During the third quarter, the company continued to operate its new high-productivity oxidation line for chloride-process titanium dioxide pigment at the Savannah facility, which has been producing improved ore yields. The company is evaluating the performance of this new oxidation line and expects to have a better understanding of how the Savannah site might be reconfigured to exploit its capabilities by early 2005. The possible reconfiguration of the Savannah site, if any, could include redeployment of certain assets, idling of certain assets and reduction of the future useful life of certain assets, resulting in the acceleration of depreciation expense and the recognition of other charges. Additionally, the company is reviewing the future useful lives of certain assets in the company’s other chemical plants, which could result in the acceleration of depreciation expense and the recognition of other charges in the 2004 fourth quarter.


E. Cash Flow Information

Net cash provided by operating activities reflects cash payments for income taxes and interest as follows:

   
Nine Months Ended
 
   
September 30,
 
(Millions of dollars)
 
2004
 
2003
 
           
Income tax payments
 
$
118.9
 
$
92.8
 
Less refunds received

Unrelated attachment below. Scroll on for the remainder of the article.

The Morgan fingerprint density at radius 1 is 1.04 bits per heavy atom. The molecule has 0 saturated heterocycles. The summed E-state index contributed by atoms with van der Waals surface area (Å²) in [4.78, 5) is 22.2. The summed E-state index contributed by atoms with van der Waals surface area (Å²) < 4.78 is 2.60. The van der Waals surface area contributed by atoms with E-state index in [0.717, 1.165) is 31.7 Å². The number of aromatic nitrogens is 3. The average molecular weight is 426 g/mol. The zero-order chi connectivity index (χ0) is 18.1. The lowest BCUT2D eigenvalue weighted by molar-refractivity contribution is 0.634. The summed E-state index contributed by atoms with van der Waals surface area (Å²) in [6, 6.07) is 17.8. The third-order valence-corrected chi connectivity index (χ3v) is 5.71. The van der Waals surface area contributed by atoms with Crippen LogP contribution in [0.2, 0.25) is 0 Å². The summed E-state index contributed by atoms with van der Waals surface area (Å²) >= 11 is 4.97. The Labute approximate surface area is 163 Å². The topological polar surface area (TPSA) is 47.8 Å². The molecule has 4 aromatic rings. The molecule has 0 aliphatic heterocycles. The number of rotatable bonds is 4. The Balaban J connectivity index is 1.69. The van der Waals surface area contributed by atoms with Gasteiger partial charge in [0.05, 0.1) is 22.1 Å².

(5.6
)
 
(46.5
)
Net income tax payments
 
$
113.3
 
$
46.3
 
               
Interest payments
 
$
231.8
 
$
198.7
 


  
  - 12 -  

 


Noncash items affecting net income included in the reconciliation of net income to net cash provided by operating activities include the following:

   
Nine Months Ended
 
   
September 30,
 
(Millions of dollars)
 
2004
 
2003
 
           
Incentive compensation provisions
 
$
52.9
 
$
31.1
 
Increase in fair value of trading securities (1)
   
(103.2
)
 
(19.3
)
Increase in fair value of embedded options in the DECS (1)
   
101.0
   
12.8
 
Net losses on equity method investments
   
23.3
   
23.7
 
Net periodic postretirement expense
   
19.4
   
24.1
 
Net periodic pension credit for qualified plan
   
(13.1
)
 
(6.0
)
Unrealized loss from nonhedge derivatives